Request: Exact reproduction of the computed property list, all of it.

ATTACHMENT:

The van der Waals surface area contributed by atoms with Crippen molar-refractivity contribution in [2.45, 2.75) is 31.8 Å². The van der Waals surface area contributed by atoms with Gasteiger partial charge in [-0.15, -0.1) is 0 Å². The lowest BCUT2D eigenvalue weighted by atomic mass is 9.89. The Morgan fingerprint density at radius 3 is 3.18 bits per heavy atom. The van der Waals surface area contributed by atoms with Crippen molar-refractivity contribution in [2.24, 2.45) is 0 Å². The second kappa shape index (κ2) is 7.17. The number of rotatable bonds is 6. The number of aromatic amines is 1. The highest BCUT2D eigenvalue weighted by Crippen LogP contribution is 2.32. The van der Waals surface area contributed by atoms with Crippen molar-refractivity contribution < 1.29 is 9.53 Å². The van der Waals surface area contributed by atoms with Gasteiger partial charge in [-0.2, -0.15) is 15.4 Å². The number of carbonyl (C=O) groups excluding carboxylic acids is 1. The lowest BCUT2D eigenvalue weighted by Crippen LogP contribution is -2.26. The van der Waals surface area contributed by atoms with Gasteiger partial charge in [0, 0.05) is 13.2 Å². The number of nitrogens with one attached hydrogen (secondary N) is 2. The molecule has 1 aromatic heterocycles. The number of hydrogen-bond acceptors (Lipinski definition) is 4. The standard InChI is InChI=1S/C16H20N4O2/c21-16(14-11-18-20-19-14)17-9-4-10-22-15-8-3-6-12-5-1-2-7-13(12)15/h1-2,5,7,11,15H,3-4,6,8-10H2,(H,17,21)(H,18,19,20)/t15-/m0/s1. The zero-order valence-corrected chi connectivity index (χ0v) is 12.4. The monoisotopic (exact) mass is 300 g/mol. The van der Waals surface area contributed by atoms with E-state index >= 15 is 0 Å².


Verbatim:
The van der Waals surface area contributed by atoms with Crippen molar-refractivity contribution in [2.45, 2.75) is 31.8 Å². The van der Waals surface area contributed by atoms with Gasteiger partial charge in [-0.15, -0.1) is 0 Å². The lowest BCUT2D eigenvalue weighted by atomic mass is 9.89. The Morgan fingerprint density at radius 3 is 3.18 bits per heavy atom. The van der Waals surface area contributed by atoms with Crippen molar-refractivity contribution in [2.24, 2.45) is 0 Å². The second kappa shape index (κ2) is 7.17. The number of rotatable bonds is 6. The number of aromatic amines is 1. The highest BCUT2D eigenvalue weighted by Crippen LogP contribution is 2.32. The van der Waals surface area contributed by atoms with Crippen molar-refractivity contribution < 1.29 is 9.53 Å². The van der Waals surface area contributed by atoms with Gasteiger partial charge in [-0.2, -0.15) is 15.4 Å². The number of carbonyl (C=O) groups excluding carboxylic acids is 1. The lowest BCUT2D eigenvalue weighted by Crippen LogP contribution is -2.26. The van der Waals surface area contributed by atoms with Gasteiger partial charge in [0, 0.05) is 13.2 Å². The number of nitrogens with one attached hydrogen (secondary N) is 2. The molecule has 1 aromatic heterocycles. The number of hydrogen-bond acceptors (Lipinski definition) is 4. The standard InChI is InChI=1S/C16H20N4O2/c21-16(14-11-18-20-19-14)17-9-4-10-22-15-8-3-6-12-5-1-2-7-13(12)15/h1-2,5,7,11,15H,3-4,6,8-10H2,(H,17,21)(H,18,19,20)/t15-/m0/s1. The zero-order valence-corrected chi connectivity index (χ0v) is 12.4. The monoisotopic (exact) mass is 300 g/mol. The van der Waals surface area contributed by atoms with E-state index >= 15 is 0 Å².